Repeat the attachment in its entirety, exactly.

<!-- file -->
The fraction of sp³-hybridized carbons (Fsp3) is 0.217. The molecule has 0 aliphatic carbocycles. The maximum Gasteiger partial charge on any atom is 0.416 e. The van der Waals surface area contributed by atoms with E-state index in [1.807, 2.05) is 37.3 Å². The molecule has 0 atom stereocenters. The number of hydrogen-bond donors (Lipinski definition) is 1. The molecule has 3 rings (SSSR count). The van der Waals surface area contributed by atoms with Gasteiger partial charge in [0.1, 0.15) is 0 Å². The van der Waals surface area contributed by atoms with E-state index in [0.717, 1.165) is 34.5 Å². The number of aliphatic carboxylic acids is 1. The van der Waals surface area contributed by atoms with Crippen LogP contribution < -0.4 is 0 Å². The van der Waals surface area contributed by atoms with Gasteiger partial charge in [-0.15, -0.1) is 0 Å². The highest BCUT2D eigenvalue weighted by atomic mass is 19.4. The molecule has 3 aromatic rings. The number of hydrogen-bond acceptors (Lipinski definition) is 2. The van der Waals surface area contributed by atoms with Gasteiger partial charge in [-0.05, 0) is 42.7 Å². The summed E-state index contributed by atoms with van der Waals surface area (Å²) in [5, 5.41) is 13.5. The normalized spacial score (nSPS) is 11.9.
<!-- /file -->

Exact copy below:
The fraction of sp³-hybridized carbons (Fsp3) is 0.217. The molecule has 0 aliphatic carbocycles. The maximum Gasteiger partial charge on any atom is 0.416 e. The van der Waals surface area contributed by atoms with E-state index in [1.807, 2.05) is 37.3 Å². The molecule has 0 atom stereocenters. The number of hydrogen-bond donors (Lipinski definition) is 1. The molecule has 3 rings (SSSR count). The van der Waals surface area contributed by atoms with Gasteiger partial charge in [0.1, 0.15) is 0 Å². The van der Waals surface area contributed by atoms with E-state index in [0.717, 1.165) is 34.5 Å². The number of aliphatic carboxylic acids is 1. The van der Waals surface area contributed by atoms with Crippen LogP contribution < -0.4 is 0 Å². The van der Waals surface area contributed by atoms with Gasteiger partial charge in [-0.15, -0.1) is 0 Å². The highest BCUT2D eigenvalue weighted by atomic mass is 19.4. The molecule has 3 aromatic rings. The number of hydrogen-bond acceptors (Lipinski definition) is 2. The van der Waals surface area contributed by atoms with Gasteiger partial charge in [-0.05, 0) is 42.7 Å². The summed E-state index contributed by atoms with van der Waals surface area (Å²) in [5, 5.41) is 13.5. The normalized spacial score (nSPS) is 11.9.